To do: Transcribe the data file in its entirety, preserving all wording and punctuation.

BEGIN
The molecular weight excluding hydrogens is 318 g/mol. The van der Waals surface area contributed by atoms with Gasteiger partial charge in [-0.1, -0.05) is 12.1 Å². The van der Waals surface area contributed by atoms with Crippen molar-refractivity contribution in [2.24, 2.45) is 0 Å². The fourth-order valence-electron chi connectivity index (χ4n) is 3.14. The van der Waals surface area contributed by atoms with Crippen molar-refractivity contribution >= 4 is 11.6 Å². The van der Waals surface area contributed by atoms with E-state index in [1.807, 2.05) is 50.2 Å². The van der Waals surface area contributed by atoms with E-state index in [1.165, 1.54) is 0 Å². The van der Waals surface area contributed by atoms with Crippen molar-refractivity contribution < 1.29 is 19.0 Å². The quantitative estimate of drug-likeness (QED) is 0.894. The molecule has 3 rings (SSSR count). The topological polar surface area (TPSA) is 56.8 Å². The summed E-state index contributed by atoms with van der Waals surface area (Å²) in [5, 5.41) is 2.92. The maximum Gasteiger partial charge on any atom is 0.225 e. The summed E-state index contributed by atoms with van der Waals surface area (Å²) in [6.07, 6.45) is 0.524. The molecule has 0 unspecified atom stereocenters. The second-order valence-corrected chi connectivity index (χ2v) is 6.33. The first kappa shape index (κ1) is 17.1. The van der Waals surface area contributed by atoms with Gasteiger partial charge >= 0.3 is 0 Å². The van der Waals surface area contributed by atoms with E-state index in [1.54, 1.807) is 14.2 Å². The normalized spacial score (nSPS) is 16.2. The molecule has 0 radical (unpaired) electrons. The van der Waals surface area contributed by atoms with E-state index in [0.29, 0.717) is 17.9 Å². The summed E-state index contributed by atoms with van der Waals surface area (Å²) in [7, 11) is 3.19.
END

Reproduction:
The molecular weight excluding hydrogens is 318 g/mol. The van der Waals surface area contributed by atoms with Gasteiger partial charge in [-0.1, -0.05) is 12.1 Å². The van der Waals surface area contributed by atoms with Crippen molar-refractivity contribution in [2.24, 2.45) is 0 Å². The fourth-order valence-electron chi connectivity index (χ4n) is 3.14. The van der Waals surface area contributed by atoms with Crippen molar-refractivity contribution >= 4 is 11.6 Å². The van der Waals surface area contributed by atoms with E-state index in [1.807, 2.05) is 50.2 Å². The van der Waals surface area contributed by atoms with E-state index in [1.165, 1.54) is 0 Å². The van der Waals surface area contributed by atoms with Crippen molar-refractivity contribution < 1.29 is 19.0 Å². The quantitative estimate of drug-likeness (QED) is 0.894. The molecule has 3 rings (SSSR count). The topological polar surface area (TPSA) is 56.8 Å². The summed E-state index contributed by atoms with van der Waals surface area (Å²) in [5, 5.41) is 2.92. The maximum Gasteiger partial charge on any atom is 0.225 e. The summed E-state index contributed by atoms with van der Waals surface area (Å²) in [6.07, 6.45) is 0.524. The molecule has 0 unspecified atom stereocenters. The second-order valence-corrected chi connectivity index (χ2v) is 6.33. The first kappa shape index (κ1) is 17.1. The van der Waals surface area contributed by atoms with Gasteiger partial charge >= 0.3 is 0 Å². The van der Waals surface area contributed by atoms with E-state index in [1.54, 1.807) is 14.2 Å². The normalized spacial score (nSPS) is 16.2. The molecule has 0 radical (unpaired) electrons. The van der Waals surface area contributed by atoms with E-state index in [0.29, 0.717) is 17.9 Å². The summed E-state index contributed by atoms with van der Waals surface area (Å²) in [7, 11) is 3.19.